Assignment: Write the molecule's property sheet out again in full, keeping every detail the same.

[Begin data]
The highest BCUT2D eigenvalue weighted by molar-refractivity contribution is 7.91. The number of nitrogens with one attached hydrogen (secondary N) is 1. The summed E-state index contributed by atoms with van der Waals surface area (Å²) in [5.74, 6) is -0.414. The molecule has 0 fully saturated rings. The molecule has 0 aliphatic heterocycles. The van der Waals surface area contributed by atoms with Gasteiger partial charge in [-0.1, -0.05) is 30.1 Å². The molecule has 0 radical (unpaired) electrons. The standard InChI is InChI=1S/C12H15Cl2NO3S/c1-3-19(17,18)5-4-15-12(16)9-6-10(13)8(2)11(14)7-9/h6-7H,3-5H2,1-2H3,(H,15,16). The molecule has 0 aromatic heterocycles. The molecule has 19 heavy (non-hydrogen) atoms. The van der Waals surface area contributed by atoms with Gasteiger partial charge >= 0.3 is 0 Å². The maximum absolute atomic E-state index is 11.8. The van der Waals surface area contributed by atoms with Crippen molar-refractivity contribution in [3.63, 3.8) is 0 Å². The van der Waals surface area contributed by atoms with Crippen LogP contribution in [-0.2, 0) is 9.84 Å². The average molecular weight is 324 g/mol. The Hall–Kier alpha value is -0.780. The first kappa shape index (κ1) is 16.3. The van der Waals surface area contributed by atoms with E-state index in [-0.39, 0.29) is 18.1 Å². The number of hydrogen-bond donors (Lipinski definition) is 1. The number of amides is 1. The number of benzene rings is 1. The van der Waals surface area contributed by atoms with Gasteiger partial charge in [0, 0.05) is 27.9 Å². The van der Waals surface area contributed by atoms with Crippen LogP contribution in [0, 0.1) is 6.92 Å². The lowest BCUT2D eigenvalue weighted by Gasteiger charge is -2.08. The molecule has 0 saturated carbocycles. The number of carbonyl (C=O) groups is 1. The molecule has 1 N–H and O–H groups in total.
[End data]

The highest BCUT2D eigenvalue weighted by molar-refractivity contribution is 7.91. The number of nitrogens with one attached hydrogen (secondary N) is 1. The summed E-state index contributed by atoms with van der Waals surface area (Å²) in [5.74, 6) is -0.414. The molecule has 0 fully saturated rings. The molecule has 0 aliphatic heterocycles. The van der Waals surface area contributed by atoms with Gasteiger partial charge in [-0.1, -0.05) is 30.1 Å². The molecule has 0 radical (unpaired) electrons. The standard InChI is InChI=1S/C12H15Cl2NO3S/c1-3-19(17,18)5-4-15-12(16)9-6-10(13)8(2)11(14)7-9/h6-7H,3-5H2,1-2H3,(H,15,16). The molecule has 0 aromatic heterocycles. The molecule has 19 heavy (non-hydrogen) atoms. The van der Waals surface area contributed by atoms with Gasteiger partial charge >= 0.3 is 0 Å². The maximum absolute atomic E-state index is 11.8. The van der Waals surface area contributed by atoms with Crippen molar-refractivity contribution in [3.63, 3.8) is 0 Å². The van der Waals surface area contributed by atoms with Crippen LogP contribution in [-0.2, 0) is 9.84 Å². The average molecular weight is 324 g/mol. The Hall–Kier alpha value is -0.780. The first kappa shape index (κ1) is 16.3. The van der Waals surface area contributed by atoms with E-state index in [-0.39, 0.29) is 18.1 Å². The number of hydrogen-bond donors (Lipinski definition) is 1. The number of amides is 1. The number of benzene rings is 1. The van der Waals surface area contributed by atoms with Gasteiger partial charge in [0, 0.05) is 27.9 Å². The van der Waals surface area contributed by atoms with Crippen LogP contribution in [0, 0.1) is 6.92 Å². The lowest BCUT2D eigenvalue weighted by Gasteiger charge is -2.08. The molecule has 0 saturated carbocycles. The number of carbonyl (C=O) groups is 1. The molecule has 1 N–H and O–H groups in total.